Happy knitting!

Advertisements

A Ticking Clock

The husband and I were talking about having a baby today. Let me back up. Yesterday, one of my favorite people in the world, Allyson, got married. I took a few pictures for her bridal shower invite and blogged about it in: I Shot Allyson. We’ve known each other since she was five and I was eight. At her wedding there were tons of cute photos of her and her brothers when they were little. I don’t have any brothers and sisters, but I consider Allyson and her three brothers my family/siblings. I babysat them when they were young! This brought on my husband’s comment about how he wanted a little one of our own. He said he’s ready. I think I might be ready… So the plan is to “poop one out” as husband says next May (not this May as in 2013, but NEXT May 2014, MAYBE). It’ll be the end of my second year as a school counselor, and I’ll be ready to pop after finishing my classes for my doctorate. I figure I can take my time to write my dissertation while I care for my baby!

This had me thinking about that baby hat I knit for a photo shoot for Love and Grace Photography . I completely forgot to add the gorgeous pictures they took! It’s also time for me to knit a baby hat for Minna, who is one half of Love and Grace Photography.

For the original post and knitting pattern see: Size Doesn’t Mater.

This is baby Ryder in the hat I knit.

So adorable!

Minna said the pictures with my hat were her favorites!

Size Doesn’t Matter

UPDATE January 2013:  I used my own pattern (below) to knit a hat for my wonderful friend and hair dresser, Minna.  She’s half of Love and Grace Photographs, who take beautiful pictures and have enlisted me to knit a prop hat in the past.  The hat turned out so much better this time using Jogless Stripes than last time!  I did 6 rounds of white for every 3 rounds of color, following the pattern written below.  Instead of braiding, I just knit a really long icord and attached an extra large pom pom.  I also made a large pom pom by wrapping yarn around my fingers a BUNCH.  I pulled yarn through the loop (sliding along my fingers), tied it, and cut.  Need a visual on how to make a pom pom?  Go here.  Martha also has great directions using cardboard (which I didn’t have, so I used my fingers!).   Here’s the hat I knit for Baby Amelia!  

Amelia's rainbow hat

There will be pictures of an adorable baby wearing this hat coming soon!

The rainbow and white yarn had little sequins attached. Darling!

The rainbow and white yarn had little sequins attached. Darling!

I’ve been trying to knit a baby hat for a couple of months now. I’d found a free pattern through Ravelry.com for a new born long tail hat. It was perfect! Except the person is better at knitting than I am, so the directions were not exactly made for a noob like me. I frogged it once (A knitting joke: What does a frog say? Rip it! Rip it! Meaning I pulled the whole thing apart and started from scratch) and started and stopped several times, but the time finally came for that baby to be induced, and I had to finish it. I would not let some tiny little hat conquer my fat fingers. Plus, I always keep my word, or at least try my damnedest to. My friends over at Love and Grace Photographs were counting on me to get this hat done for their photo shoot! Side note: they’re fab, check them out! This minuscule maternity prop would not best me! How could something so small be so hard?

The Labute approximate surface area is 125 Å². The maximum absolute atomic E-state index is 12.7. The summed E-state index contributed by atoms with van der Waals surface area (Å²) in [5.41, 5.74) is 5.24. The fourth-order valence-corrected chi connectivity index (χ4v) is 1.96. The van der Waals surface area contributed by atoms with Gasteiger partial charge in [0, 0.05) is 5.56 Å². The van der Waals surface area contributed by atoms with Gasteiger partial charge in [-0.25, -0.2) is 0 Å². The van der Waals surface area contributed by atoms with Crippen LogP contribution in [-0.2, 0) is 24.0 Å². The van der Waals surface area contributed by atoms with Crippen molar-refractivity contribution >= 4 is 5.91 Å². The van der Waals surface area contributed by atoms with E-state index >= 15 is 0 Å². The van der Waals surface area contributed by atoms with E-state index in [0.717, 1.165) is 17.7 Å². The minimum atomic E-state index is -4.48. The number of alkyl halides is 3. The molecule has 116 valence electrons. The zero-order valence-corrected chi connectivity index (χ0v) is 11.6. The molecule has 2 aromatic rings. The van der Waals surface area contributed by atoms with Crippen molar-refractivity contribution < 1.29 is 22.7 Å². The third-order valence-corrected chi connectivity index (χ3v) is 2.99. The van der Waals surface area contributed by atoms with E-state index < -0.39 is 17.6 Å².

Here is what it looks like:

It is pretty cute, if I do say so myself.

Here is what went wrong:
1. I used a smaller gauge yarn (but it was so soft and pretty). Tiny yarn is hard to knit with!
2. I did not use “jogless stripes”, which caused my hat to have stripes that slanted and created a look of a seam, even though I knitted in the round. See pic below!
3. I didn’t pull the stitches tight enough between my double pointed needles, creating two columns of looser stitches.

This is the ‘backside’ of the hat, where the stripes don’t meet up.

I now know how to make it better for the next time! Here’s my pattern adapted from the pattern at Ravelry:

Audrey’s Long Tail Tiny Baby Hat

Ingredients:
Size 7 and 8 double pointed needles
sport weight yarn in three colors. (I used brown, green, and blue- mine was baby yarn, I think it is sport weight, but I threw away the packaging.  Use worsted weight to make)

Here is the pattern; corrections are in bold.

Band:
Cast on 66 stitches on size 7 DPNs (This makes a tighter band around the head).
K1 P1 all the way around for 6 rows to create a rib. On my hat this part is brown.

Color change (stripe):
Switch to size 8 needles and k 1 round in your next color. On my hat this is green.
On the second row of your new color pick up one stitch of the previous color and slip onto your left needle. Knit the first two stitches (two colors) together. Finish K the row. This is called “jogless stripes”! Google it for more info, that’s what I did!
K another round (3 total rounds for the stripe).

You are going to repeat the color change stripe directions 3 times for a total of 9 more knitted rows. I’m putting the exact directions below (for noobs like me!). If you’re a pro skip to the decreasing.

k 1 round in your next color. On my hat this is blue.
On the second row of your new color pick up one stitch of the previous color and slip onto your left needle. Knit the first two stitches (two colors) together. Finish K the row. This is called “jogless stripes”! Google it for more info, that’s what I did!
K another round (3 total rounds for the stripe).

k 1 round in your next color. On my hat this is brown.
On the second row of your new color pick up one stitch of the previous color and slip onto your left needle. Knit the first two stitches (two colors) together. Finish K the row. This is called “jogless stripes”! Google it for more info, that’s what I did!